Chapter 10 IP Video Testing Specifying IGMP settings

declared Loss Periods to constitute an acceptable distance between errors. If the number of received packets between Loss Periods falls below the threshold, a Distance Error is declared. Essentially, the specified number of packets constitutes the “distance”. The result thresholds are specified. Alarms, warnings, errors, and the Event Log will be handled according to your settings.

Specifying IGMP settings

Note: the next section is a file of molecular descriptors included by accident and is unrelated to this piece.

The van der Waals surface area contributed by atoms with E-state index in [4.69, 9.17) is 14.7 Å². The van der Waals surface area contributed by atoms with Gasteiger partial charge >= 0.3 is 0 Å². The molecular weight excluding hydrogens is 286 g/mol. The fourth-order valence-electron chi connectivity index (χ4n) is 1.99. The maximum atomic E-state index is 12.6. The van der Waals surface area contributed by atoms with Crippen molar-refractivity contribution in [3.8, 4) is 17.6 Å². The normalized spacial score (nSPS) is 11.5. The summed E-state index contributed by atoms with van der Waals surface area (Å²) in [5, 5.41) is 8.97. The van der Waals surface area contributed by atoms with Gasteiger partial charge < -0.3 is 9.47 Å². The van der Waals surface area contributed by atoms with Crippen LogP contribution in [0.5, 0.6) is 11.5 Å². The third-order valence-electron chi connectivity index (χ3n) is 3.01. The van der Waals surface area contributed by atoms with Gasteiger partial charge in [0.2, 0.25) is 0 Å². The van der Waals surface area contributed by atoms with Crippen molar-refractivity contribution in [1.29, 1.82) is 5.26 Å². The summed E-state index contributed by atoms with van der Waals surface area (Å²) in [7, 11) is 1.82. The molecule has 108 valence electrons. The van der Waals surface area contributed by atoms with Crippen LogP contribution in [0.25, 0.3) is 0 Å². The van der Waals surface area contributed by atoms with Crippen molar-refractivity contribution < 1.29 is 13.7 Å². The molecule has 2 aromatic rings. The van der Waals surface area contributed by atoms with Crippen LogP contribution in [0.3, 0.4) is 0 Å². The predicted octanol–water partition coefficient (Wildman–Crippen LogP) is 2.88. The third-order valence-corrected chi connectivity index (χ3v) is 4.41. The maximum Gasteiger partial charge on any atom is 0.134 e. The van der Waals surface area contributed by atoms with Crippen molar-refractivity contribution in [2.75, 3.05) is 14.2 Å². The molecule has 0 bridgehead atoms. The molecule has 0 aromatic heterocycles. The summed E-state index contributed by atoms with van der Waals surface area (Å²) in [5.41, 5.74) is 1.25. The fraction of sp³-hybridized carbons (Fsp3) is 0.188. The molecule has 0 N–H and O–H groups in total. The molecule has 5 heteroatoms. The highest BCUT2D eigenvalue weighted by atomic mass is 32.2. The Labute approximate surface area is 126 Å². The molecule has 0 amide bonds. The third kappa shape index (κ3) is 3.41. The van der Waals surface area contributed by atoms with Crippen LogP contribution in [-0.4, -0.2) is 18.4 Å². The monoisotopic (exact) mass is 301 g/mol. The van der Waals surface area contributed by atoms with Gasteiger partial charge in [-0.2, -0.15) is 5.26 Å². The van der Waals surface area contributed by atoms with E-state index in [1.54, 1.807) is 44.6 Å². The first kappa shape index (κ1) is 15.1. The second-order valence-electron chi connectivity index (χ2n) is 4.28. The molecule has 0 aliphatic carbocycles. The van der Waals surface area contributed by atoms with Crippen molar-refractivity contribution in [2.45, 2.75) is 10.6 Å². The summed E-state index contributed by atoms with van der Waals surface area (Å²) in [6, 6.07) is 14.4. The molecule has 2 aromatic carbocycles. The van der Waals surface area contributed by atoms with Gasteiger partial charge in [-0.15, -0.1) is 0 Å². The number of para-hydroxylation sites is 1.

Before testing, you can set up your unit to emulate a downstream IGMP client, and then actively request video streams from an IGMP router. To do so, you specify the version of IGMP to use (Version 2 or 3), and the source IP address, subnet mask, and default gateway for the unit. You can also specify a user-defined source MAC address for your unit, or you can use the factory assigned MAC address. Finally, you should specify the frame format used on the network to ensure that streams are not dropped during the course of your test. You can optionally encapsulate the requests in VLAN or Q-in-Q tagged Ethernet frames. If you do so, you must specify the associated VLAN IDs and priorities. If you are issuing the requests using IGMP Version 2, you can specify durations to wait before retrying requests for a single stream or multiple streams. IGMP WARNING: Be certain to configure IGMP on your unit before using it to join streams. If you change any setting on the IGMP setup screen after joining streams, the unit will automatically leave all currently joined streams. To specify your unit’s IGMP settings 1 If you haven’t already done so, use the Test Menu to select the IP Video application for the interface you are testing. Refer to Table 35 on page 220 for a list of applications. 2 Select the Setup soft key, and then select the IGMP tab. 3 Under Customize IGMP Requests, in Format, select IGMP v2 or IGMP v3. 4 If no reply is received to in response to a request, your unit will wait 120 seconds before issuing another join request for a single stream and 50 milliseconds between consecutive stream requests. If you are using IGMP v3, your unit will wait for a response for the default intervals before issuing another request; proceed to step 5. If you selected IGMP v2, and you would like to change the default intervals, select the appropriate field, and then specify the interval. 5 Specify the Source IP address, Subnet Mask, and Default Gateway carried by the requests. 6 Specify the Source MAC address type (Factory Default or User Defined). If you select User Defined, specify the address. 7 In Ethernet Frame Type, indicate whether the requests are made using DIX or 802.3 frames. Be certain to enter the same format used by switches on the circuit you are monitoring. 224 Transport Module and MSAM Testing Guide